Q: Before September, 2009, we were making all our payment on time to Taylor Bean & Whitaker Mortgage Corp.
Once they shut down, another bank picked up our loan. We were told that our escrow account was negative by about $2,200.
I am so confused why this happened. Why weren’t we aware of the negative balance in our escrow account during the time that Taylor, Bean & Whitaker serviced our loan?
I am so upset because this has caused our payment go up, which is something we cannot afford.
Is there anything we can do and how could of this happen to us? Was there anything that could have been done before we went into a negative in our escrow account?
Also, what can we do so something like this doesn’t happen again?
A: I continue to get a large amount of mail from Taylor Bean & Whitaker borrowers who find their accounts in trouble since the company shut down in August, 2009.
The biggest area of concern is escrow funds. Borrowers are concerned that property taxes and insurance premiums have not been paid out of escrow funds that have been frozen. And, many borrowers are complaining that their escrow accounts are in a negative balance.
There are three reasons why your escrow account was negative by such a large amount.
First, it’s likely that your property taxes and insurance premiums went up in price and the lender had to shell out extra cash in order to keep paying them on time.
The second possibility is that there has been a mistake. You should contact your lender and ask for an audit of the account. Then, you should pull copies of your property tax bill (if you don’t have them on hand, you can get copies from the tax office in your county) and make sure the numbers line up.
The last possibility and the one that many former Taylor Bean and Whitaker borrowers are facing is that the money they deposited with Taylor Bean and Whitaker was not transferred to your new lender. The new lender needs to pay these taxes and insurance expenses and passes on these amounts to you. Since the account does not have enough to cover the payments, the bank increases the amount you need to pay on a monthly basis.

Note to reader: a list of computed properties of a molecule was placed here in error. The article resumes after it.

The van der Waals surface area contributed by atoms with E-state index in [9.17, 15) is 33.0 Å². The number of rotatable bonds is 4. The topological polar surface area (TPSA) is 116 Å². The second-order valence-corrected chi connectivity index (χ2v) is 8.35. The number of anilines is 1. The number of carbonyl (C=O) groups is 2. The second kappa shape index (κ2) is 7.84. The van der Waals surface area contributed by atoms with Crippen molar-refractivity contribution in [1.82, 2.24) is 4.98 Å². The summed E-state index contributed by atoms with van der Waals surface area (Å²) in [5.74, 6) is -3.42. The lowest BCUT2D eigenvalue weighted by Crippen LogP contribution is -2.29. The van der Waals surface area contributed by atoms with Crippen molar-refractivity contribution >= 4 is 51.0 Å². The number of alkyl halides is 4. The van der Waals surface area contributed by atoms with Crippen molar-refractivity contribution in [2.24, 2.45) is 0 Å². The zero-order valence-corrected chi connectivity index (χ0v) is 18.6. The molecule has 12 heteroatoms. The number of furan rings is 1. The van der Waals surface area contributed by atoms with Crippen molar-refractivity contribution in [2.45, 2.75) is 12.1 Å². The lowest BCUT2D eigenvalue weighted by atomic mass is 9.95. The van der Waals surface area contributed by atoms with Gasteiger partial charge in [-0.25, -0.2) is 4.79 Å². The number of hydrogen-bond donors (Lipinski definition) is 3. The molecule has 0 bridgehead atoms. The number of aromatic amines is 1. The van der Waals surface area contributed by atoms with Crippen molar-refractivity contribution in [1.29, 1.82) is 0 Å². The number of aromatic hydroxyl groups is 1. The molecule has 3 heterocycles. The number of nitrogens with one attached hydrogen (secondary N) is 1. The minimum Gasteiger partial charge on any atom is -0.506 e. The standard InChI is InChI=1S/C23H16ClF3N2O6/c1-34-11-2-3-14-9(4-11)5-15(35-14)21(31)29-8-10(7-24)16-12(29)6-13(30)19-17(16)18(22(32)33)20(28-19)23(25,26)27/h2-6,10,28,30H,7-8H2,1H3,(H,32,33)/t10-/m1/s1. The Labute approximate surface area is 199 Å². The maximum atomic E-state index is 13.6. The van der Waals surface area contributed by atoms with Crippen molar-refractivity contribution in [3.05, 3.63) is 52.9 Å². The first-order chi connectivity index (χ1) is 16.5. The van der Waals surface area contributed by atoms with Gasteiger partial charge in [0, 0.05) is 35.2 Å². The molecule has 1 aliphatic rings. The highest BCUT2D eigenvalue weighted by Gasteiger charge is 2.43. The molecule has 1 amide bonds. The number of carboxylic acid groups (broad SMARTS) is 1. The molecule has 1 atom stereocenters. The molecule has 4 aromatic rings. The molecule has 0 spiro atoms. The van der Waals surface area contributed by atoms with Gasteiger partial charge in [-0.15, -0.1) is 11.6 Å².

We’ve had lots of mail and comments at ThinkGlink.com from former Taylor Bean and Whitaker borrowers telling us that their new lenders have hit them up with increases in what they need to pay to fully fund their escrow accounts. The new lender claims that the funds are tied up in the Taylor Bean and Whitaker bankruptcy filing and that they need to get that money from the borrower in order to pay property taxes and insurance premiums.
But it seems odd that the lender is able to buy the servicing or have the servicing rights transferred by Taylor Bean and Whitaker and then claim that it gets the benefits of servicing the loan but won’t accept responsibility for not having obtained the funds that were held in escrow.
You should determine why you have a deficiency in the escrow account and then you can have another conversation with your lender.
You might also want to have a conversation with the state mortgage regulator about your account and the way your new lender is handling this issue.